prerna_srigyan Annotations

What insights from postcolonial studies seem especially relevant in contemporary, cultural analysis -- inevitably shaped by if not directly focused on the COVID-19 pandemic?

Friday, May 15, 2020 - 2:24pm

I think Spivak's "Subaltern Studies Deconstructing Historiography" could offer two interventions:

(1) First, her notion of "cognitive failure" is helpful to understand how COVID-19 is unfolding. For her, it is not being able to grapple the object of analysis: “Unless the subject separates from itself to grasp the object, there is no cognition, indeed no thinking, no judgment.” She writes this statement to talk about the Marxist and anti-humanist tendency to abhor cognitive failure and see it as inducing paralysis. For Marx and Gramsci, for example, this has been a question of the proletariat class recognizing that they are excluded from the labor of their own bodies, through which their shared consciousness can arise.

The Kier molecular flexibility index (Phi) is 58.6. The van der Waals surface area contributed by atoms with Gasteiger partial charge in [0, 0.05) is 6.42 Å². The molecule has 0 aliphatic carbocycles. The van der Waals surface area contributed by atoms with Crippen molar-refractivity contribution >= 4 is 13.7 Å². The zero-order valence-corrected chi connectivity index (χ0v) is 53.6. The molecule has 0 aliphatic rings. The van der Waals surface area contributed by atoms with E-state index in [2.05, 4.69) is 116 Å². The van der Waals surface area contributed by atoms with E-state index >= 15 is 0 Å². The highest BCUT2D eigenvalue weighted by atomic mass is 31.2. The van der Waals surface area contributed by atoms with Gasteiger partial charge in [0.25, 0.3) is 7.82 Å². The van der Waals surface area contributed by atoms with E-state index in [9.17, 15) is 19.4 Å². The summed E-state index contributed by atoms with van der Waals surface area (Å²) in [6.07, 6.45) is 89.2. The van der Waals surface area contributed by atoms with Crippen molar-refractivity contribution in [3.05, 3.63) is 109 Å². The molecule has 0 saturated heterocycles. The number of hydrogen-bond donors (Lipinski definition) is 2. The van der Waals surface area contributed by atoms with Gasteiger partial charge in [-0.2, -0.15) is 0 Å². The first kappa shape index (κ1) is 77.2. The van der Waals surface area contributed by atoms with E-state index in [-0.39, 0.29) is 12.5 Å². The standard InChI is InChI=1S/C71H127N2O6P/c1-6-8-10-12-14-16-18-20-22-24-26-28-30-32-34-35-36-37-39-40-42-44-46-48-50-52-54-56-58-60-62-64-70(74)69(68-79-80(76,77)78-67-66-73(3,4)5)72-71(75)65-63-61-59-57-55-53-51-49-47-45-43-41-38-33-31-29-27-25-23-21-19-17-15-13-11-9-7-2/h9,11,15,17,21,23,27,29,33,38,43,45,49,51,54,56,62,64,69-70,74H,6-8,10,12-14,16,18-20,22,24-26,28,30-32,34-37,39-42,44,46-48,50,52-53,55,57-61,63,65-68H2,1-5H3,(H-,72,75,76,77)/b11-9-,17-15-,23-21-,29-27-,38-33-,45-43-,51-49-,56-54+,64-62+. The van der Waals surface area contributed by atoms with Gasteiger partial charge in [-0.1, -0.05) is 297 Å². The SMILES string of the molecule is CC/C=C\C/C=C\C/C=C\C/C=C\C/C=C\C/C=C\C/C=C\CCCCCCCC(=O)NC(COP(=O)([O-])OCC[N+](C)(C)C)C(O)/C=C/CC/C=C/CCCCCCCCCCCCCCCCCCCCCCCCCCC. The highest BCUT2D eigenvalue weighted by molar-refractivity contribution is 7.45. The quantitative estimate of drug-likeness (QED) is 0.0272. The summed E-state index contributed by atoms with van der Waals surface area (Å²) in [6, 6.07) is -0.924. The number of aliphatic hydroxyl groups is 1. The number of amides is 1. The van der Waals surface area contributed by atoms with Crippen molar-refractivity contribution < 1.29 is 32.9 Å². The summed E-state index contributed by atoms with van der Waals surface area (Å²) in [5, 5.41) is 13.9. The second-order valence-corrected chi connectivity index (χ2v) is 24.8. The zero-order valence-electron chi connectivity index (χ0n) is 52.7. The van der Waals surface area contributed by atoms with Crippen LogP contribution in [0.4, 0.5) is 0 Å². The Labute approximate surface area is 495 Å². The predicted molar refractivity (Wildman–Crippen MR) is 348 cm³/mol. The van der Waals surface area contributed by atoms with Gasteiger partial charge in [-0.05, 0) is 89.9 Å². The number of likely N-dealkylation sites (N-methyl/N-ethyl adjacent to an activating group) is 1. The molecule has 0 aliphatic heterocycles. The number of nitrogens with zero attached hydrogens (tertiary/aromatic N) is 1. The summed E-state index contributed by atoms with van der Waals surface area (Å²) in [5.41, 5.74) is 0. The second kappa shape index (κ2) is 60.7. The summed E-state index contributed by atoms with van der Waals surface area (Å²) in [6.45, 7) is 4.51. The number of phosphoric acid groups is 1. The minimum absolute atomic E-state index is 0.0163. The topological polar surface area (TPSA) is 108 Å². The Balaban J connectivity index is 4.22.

For Spivak, however, through her critique of the Subaltern Studies collective,  there is no escape from cognitive failure. Just as it is okay that the collective will not be able to speak for the subaltern as much as there is value in it, it is alright to not be able to grapple. The COVID-19 moment is instructive of failures upon failures: failure of neoliberalism, of the nation-state, of parochial activism, of scholarly projects. It is a failure of not being able to do anything even though we have a shared consciousness of failure. It is a failure of being able to be a person, or even being mourned with dignity. Spivak, through her stubborn insistence on being able to build from failure and residues, says that our usual ways of performing scholarship, activism, and subalternity will not work. We have to be able to come together from a point of exhaustion and failure. 

(2) Second, Spivak opens up the question of how we construct oppression and exclusion in the archive, especially if the oppressed and excluded figure is not present. The way COVID-19 is unfolding builds upon histories of institutional and informational opaqueness. How do we read absences of the archive, or "against the grain", against institutional and informational opaqueness?

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